We first saw VerifyApp a few months ago when Navflow.com was coming out of beta. I haven't looked at it since. I know Zurb are watching us. While they're watching, they're not innovating. As a startup, that's the thing you always need to keep in mind. The only interest we show in what they're doing is in the Press.We do what we can to hitch a ride on their press dollars. We got a good mentioned in a New York Times article about ClueApp without us spending a cent on marketing. They're doing it for us. That netted us a big bag of new customers. Whenever their marketing hounds push their way into TechCrunch or any other site we make sure we're there. Whenever one of their customers complain on Twitter about having no results, we're there to offer them an alternative. Best of all, we have our fans out their telling their stories and how they've enjoyed our apps, and to them we owe a great many thanks.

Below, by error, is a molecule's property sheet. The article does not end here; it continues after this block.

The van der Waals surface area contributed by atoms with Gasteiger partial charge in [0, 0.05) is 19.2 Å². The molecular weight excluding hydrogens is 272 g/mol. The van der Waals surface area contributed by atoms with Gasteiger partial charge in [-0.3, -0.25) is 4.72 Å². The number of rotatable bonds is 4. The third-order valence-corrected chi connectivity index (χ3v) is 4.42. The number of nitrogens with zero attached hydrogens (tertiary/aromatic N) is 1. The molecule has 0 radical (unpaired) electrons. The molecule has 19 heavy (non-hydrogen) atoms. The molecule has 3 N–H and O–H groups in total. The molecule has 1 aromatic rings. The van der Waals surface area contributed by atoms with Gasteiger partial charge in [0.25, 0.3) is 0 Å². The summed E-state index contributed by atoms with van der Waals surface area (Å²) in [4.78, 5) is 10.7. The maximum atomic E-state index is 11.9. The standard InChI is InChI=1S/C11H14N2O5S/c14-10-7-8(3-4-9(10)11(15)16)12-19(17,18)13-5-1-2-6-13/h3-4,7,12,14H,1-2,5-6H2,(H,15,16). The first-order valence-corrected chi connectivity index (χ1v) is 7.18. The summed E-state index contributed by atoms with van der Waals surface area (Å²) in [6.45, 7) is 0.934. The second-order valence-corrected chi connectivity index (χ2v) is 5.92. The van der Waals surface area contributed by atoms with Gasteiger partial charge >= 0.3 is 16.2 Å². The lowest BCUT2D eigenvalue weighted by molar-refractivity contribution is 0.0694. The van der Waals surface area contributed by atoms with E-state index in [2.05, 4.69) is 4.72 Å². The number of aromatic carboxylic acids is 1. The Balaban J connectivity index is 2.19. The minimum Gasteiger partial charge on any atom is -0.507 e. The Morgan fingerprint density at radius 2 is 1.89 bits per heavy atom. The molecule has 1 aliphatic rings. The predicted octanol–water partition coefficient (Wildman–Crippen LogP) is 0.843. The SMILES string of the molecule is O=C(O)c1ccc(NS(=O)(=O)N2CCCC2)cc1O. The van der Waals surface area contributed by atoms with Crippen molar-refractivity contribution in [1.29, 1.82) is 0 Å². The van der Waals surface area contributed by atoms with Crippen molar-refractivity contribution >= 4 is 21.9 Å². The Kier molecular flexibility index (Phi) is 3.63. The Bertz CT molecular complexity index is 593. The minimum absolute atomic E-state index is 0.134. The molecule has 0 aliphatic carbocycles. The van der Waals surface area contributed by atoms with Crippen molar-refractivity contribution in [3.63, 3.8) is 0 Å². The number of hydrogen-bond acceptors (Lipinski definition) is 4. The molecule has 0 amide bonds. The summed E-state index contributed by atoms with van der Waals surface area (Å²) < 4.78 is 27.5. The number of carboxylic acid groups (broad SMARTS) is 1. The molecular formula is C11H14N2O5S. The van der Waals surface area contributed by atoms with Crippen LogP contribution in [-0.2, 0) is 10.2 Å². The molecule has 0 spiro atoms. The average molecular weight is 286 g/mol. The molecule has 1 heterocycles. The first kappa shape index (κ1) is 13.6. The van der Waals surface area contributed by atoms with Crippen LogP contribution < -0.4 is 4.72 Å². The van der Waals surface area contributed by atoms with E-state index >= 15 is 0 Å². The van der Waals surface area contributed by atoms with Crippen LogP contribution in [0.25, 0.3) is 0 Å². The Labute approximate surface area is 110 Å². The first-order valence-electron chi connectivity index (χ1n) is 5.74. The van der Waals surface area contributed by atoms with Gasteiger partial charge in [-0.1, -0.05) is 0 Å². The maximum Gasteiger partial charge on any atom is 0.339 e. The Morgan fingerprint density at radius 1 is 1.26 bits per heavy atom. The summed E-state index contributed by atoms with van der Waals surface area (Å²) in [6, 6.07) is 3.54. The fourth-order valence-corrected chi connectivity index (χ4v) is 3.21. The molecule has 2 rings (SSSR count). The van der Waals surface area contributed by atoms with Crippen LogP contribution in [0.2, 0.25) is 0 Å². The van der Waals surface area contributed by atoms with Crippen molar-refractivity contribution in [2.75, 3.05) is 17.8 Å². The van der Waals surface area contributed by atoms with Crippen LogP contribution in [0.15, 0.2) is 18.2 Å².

Yes, Zurb have got a bigger marketing team than us (we don't have one), they have more developers (we only have me), they have more designers (we just have Matt) and THAT is precisely the main reason they'll fail long before us. We know the market, and we know we can support a small team on what UsabilityHub and Fivesecondtest.com bring in. We're not making truckloads of cash, but we don't need to make truckloads. Zurb...well...they have to. We're in a highly competitive, low-priced, throw-away testing market. If they invested as much as it look like they invested....well...ouch! I'd hate to be at that meeting....

Matt and I both do consulting work as our main vocation, and run UsabilityHub because it's something we're passionate about. Zurb, on the other hand, are doing it to make money. Our knowledge of the market, and our knowledge of our users tells us where we need to be, and that is the only competitive edge we need over Zurb or anyone else.

So the moral of this story is, if you have a good idea someone will copy it, it's just a matter of when. If you're small, like us, you can listen to your users and change direction, you can spin on a dime, provide 1 on 1 service, and use your knowledge of your market to beat all newcomers. Be small, be fast, keep your product focused and most of all concentrate on what you're doing and not what your competitors are doing.